* It’s natural – There’s a reason why, like many others, I instinctively plug in a USB mouse when using a PC laptop. It offers more precision and easier button presses than the built-in trackpad, and for most people the number one input tool is the cursor. It’s been a habit for the many laptops that I’ve owned. But in using the Macbook, I’ve begun to appreciate the thought that went into the trackpad’s usage. It’s more sensitive, it’s far more accurate, creepily telepathic and it allows more fluidity than any PC trackpad or track point I’ve used. Triggering it accidentally while typing, a common occurrence on PC’s, is non-existent. The multi-finger gestures – going back a page, drag and drops, scrolling through large passages of text, easy workspace switching, are a joy to use – saving countless time and keyboard/button presses. It sounds simple, but if you’ve ever used a Synaptics or Elan trackpad on many other laptops, no matter how much you tweak the in-built deluge of options, it’s still horrendously frustrating to get these tasks done. Once again, the tools getting in the way of productivity. The Verge’s review of the 2012 Samsung Series 9 Ultrabook (which costs MORE than an equivalent Air) speaks to this:
“Elan’s software simply can’t keep up. Pinch to zoom isn’t detected well, and there’s an extremely noticeable delay before it takes effect. Inertial scrolling is ugly: If you swipe up quickly with two fingers in a webpage or document, it simply stutters along a few lines at a time like it’s spasming. There’s also a single finger drag-and-drop function which is on by default, and you might want to turn it off. I found that it liked to grab my browser tabs any time I put the cursor near them, and wouldn’t let go until I asked nicely. Last but not least, when I bogged down the machine by launching a hefty program or loading a dozen browser tabs at once, I noticed that the entire touchpad stopped responding reliably to input until the load on the processor ceased. I don’t know why this is, but Samsung and Elan still have a short ways to go to reach parity with Apple’s excellent trackpad.”
* It’s aesthetically pleasing – For somebody that preferred the ‘classic’ 95-style desktop in Windows because of it’s no-fuss nature, and even adding in monospace fonts in the UI, you’d think that I didn’t really care about the looks. But OS X has an understated appearance, there’s nothing obnoxious about the default layout, no rainbow-coloured eye-searing buffet of animated tiles, or colourful buttons everywhere with seemingly random shapes. It all blends in and doesn’t get in the way of you focusing to get your tasks done. It’s there and it’s unobtrusive, and even third-party apps attempt to carry these design standards across. The majority of applications don’t look like they just came out of the debugger.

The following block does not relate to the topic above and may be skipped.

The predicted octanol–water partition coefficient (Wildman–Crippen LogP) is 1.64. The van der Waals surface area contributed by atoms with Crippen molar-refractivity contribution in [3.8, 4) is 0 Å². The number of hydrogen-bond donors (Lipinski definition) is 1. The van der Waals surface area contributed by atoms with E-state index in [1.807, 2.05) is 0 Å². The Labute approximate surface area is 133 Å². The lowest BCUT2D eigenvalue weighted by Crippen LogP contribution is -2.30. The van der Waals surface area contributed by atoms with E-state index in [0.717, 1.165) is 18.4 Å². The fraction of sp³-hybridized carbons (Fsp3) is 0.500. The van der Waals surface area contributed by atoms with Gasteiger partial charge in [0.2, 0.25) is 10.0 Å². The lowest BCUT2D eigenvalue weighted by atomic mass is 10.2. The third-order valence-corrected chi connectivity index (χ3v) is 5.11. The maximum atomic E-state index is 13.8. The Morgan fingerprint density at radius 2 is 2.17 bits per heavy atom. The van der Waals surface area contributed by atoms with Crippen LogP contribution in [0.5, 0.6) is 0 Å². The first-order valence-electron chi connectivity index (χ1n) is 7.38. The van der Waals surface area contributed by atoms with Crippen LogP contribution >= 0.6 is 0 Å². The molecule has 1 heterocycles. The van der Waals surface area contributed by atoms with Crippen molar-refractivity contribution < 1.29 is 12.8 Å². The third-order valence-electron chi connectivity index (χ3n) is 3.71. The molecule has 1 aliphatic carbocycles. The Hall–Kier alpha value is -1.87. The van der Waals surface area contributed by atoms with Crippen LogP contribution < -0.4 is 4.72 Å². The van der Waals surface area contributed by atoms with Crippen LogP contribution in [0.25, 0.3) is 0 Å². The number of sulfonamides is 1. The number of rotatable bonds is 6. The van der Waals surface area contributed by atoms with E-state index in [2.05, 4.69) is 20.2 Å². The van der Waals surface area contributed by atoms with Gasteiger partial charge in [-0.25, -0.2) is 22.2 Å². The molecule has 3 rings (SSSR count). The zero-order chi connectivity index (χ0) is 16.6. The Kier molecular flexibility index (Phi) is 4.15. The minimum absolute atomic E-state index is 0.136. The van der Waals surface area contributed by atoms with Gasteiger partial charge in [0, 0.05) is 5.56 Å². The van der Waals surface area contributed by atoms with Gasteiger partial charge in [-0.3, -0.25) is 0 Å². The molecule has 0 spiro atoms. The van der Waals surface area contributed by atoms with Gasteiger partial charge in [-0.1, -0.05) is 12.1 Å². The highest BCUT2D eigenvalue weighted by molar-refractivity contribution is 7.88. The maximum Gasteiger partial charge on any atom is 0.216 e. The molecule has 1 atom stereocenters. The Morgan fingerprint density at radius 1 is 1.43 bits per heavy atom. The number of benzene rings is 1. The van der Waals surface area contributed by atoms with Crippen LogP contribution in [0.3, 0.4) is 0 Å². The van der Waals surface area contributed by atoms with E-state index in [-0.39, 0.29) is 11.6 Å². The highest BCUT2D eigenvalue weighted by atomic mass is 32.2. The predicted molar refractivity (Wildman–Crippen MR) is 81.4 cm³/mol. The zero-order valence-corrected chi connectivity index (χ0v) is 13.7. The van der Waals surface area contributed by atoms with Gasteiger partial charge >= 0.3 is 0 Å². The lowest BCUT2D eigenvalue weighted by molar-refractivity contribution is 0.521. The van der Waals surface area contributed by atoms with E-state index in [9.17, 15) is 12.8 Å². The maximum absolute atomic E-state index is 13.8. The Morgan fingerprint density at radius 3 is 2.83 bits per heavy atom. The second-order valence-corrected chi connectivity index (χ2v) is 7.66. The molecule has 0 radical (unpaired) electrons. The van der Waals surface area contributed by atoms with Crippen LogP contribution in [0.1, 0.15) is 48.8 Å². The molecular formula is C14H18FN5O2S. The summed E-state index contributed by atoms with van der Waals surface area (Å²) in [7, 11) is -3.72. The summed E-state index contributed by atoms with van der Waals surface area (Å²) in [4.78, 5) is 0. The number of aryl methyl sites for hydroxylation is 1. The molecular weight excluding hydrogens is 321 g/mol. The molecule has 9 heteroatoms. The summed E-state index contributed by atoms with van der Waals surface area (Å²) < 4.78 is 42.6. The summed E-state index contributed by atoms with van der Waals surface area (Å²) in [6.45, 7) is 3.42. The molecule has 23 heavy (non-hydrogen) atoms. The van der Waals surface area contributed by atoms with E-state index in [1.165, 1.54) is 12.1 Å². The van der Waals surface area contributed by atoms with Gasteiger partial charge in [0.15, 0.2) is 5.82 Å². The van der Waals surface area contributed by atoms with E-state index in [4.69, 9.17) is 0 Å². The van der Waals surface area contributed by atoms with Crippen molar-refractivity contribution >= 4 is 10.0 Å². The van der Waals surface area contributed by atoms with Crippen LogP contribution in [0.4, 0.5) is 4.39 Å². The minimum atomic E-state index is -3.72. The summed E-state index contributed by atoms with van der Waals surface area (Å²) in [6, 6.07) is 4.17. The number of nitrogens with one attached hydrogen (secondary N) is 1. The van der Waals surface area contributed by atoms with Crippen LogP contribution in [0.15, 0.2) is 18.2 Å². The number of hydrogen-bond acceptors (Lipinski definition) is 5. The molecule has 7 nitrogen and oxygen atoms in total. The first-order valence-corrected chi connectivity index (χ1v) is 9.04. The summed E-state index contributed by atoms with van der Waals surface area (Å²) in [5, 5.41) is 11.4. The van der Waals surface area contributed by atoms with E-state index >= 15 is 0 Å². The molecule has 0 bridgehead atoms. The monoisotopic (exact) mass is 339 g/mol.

* The fonts – The font rendering is also something to mention, no matter how hard I tried in Windows, with ClearType tuning, with custom CSS sheets on webpages, to me the fonts still looked bad – jagged and bleeding colours – they were too sharp. The screenshots (or Jeff Atwood’s article) will explain it better, and it’s somewhat subjective, but if there’s one thing we all do, it’s read a large amount of text every day everywhere – a well rendered font can make all the difference. The font management system is also miles ahead, as with the colour calibration. When was the last time you really looked forward to reading on your computer? To some, it’s subconscious, but ask any graphic designer just how absolutely crucial fonts are to efficiency of communication, and affecting our perceptions.
A sample of serif text on a Windows 7 machine. Click to enlarge.